partnerships

partnerships

 

David A. Fields shares a post that is a must-read if you are considering partnering with another consulting firm to increase business.

There you are, polishing the sign in front of your catamaran and trying to attract consulting projects from the throngs of prospects meandering along the oceanfront. A boat-owner on the adjacent pier hails you: “Would you like to join forces? I’m sure we could catch more consulting clients together.” What do you think? Will adding more boats to your armada result in more clients?

Take a moment to look at the reality and rules of partnering.

(Note: This article was published in slightly different form in 2015. In the intervening years, I’ve obtained no new nautical knowledge, nor any greater misgivings about grossly overextending a metaphor.)

Reality: Prospects who want berths on ocean liners won’t choose

your skiff, even if it’s tied to a handful of others.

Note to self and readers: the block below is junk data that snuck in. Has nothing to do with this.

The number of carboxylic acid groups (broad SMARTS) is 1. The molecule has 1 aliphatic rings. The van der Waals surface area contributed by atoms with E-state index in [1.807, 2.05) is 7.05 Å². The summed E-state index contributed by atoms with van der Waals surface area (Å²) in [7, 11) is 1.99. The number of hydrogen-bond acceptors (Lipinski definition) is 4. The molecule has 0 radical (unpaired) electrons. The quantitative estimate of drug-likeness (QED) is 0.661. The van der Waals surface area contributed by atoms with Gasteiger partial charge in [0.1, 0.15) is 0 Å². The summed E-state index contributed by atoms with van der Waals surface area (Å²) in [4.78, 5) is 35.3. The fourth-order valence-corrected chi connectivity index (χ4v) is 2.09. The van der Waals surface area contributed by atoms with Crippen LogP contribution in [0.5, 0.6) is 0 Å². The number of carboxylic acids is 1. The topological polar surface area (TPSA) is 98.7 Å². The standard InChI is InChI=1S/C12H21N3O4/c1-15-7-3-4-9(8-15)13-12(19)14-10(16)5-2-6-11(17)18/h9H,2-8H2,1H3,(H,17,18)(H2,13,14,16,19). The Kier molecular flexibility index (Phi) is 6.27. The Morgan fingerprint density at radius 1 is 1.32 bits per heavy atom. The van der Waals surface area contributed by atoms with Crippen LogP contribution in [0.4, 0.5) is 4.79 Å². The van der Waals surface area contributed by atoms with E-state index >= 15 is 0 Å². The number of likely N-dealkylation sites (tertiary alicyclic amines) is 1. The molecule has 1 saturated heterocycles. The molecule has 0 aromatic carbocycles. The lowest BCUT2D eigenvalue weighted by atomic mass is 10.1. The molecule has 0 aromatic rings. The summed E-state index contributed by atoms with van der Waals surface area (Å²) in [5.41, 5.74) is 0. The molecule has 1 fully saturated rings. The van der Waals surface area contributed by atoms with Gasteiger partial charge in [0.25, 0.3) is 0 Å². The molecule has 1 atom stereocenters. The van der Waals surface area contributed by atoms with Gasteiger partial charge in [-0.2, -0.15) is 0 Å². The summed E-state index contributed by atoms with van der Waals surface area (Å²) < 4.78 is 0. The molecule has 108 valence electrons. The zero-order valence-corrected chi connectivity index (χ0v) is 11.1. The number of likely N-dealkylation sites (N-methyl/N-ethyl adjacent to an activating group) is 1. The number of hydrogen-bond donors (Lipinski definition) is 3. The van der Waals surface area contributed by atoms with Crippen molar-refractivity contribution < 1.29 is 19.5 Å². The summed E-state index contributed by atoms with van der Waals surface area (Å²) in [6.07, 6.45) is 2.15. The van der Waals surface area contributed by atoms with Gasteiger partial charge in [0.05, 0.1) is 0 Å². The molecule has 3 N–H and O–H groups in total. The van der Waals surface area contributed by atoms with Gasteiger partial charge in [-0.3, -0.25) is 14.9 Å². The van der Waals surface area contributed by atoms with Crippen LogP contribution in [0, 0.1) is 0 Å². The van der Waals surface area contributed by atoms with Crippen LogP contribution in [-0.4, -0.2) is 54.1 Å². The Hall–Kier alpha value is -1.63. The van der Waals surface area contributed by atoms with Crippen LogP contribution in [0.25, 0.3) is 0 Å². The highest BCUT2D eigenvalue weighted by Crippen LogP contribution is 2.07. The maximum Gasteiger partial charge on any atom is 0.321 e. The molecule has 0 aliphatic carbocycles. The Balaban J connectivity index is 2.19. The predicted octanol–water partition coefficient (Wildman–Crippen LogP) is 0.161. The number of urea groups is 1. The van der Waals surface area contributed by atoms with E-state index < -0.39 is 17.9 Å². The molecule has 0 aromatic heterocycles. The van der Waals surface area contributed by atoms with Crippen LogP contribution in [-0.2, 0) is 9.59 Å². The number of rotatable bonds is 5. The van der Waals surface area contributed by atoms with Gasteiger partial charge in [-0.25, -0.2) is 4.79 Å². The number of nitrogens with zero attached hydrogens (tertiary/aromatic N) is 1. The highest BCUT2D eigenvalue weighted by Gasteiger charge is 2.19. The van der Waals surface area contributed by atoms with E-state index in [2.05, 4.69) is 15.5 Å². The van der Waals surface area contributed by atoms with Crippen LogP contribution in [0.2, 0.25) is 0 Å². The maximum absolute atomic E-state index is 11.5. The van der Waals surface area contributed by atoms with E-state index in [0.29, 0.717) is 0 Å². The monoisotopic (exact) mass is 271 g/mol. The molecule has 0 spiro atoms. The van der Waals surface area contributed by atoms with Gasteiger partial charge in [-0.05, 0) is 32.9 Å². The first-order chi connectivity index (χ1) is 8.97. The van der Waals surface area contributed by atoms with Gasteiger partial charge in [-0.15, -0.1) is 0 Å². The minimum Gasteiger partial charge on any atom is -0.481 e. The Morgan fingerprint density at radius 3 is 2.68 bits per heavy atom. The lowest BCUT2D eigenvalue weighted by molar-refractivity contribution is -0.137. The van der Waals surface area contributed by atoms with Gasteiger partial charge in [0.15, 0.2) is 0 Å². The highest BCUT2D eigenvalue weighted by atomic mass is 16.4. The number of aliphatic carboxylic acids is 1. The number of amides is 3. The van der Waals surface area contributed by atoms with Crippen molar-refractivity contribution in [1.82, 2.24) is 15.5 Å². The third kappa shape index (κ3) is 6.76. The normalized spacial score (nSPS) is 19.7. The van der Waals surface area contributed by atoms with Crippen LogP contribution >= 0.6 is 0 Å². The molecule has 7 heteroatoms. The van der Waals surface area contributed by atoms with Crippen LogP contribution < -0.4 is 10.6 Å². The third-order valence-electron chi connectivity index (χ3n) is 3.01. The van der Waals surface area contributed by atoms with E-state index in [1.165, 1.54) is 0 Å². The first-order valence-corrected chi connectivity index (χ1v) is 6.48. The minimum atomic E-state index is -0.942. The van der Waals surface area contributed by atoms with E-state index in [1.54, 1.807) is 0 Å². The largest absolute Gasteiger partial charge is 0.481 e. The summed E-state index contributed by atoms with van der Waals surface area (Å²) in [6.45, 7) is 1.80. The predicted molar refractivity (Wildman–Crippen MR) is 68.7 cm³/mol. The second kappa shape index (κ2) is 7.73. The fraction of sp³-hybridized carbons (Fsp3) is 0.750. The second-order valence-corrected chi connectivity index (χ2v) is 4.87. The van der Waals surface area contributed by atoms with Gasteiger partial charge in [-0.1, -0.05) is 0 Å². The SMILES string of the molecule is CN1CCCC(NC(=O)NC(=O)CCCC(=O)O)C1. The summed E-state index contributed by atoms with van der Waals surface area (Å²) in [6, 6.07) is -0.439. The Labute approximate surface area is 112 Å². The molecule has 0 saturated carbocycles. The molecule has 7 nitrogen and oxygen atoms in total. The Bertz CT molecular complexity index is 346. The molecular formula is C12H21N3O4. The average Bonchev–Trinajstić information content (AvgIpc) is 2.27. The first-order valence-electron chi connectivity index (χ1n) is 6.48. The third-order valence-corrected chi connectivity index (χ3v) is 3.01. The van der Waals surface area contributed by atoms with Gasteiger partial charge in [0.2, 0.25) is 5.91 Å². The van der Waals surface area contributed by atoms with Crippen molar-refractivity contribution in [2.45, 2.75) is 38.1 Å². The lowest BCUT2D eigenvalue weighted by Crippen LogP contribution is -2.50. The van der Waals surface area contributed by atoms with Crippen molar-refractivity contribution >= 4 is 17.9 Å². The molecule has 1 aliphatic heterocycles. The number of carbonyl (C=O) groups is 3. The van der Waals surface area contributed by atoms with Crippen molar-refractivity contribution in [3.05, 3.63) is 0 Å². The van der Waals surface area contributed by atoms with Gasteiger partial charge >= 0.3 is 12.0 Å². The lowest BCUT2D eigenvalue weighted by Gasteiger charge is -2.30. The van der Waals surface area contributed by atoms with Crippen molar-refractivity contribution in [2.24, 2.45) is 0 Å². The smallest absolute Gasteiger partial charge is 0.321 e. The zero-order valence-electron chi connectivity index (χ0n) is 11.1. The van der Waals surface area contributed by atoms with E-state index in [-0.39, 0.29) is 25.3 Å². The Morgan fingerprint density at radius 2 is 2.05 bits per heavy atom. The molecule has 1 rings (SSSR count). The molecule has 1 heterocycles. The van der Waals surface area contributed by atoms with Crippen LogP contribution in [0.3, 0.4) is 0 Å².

Many boutique consulting firms consider partnering to make themselves more attractive to buyers who lean toward big-name consultancies. “Companies don’t want a small shop like mine,” they reason. “Adding a confederate or two will make me a viable option for more projects.”

But heading in this direction misjudges the currents. Most prospects who will seriously consider a 50-person consulting firm will also hire a 15-person consulting firm, a five-person shop or even a solo practitioner.

In contrast, decision-makers who dismiss single-shingle consultants out of hand typically express equal disinterest in boutiques and loose networks of small players.

Don’t fool yourself into thinking a partner or two will convince a prospect to jump ship from his Crystal Cruises mega-steamer. You’re a different type of vessel, period. Take on the clients who appreciate your sleek lines.

 

Key points include:

  • Reaching prospects
  • Company values
  • Sharing opportunities

 

Read the full article, Partnering with another Consulting Firm, on DavidAFields.com.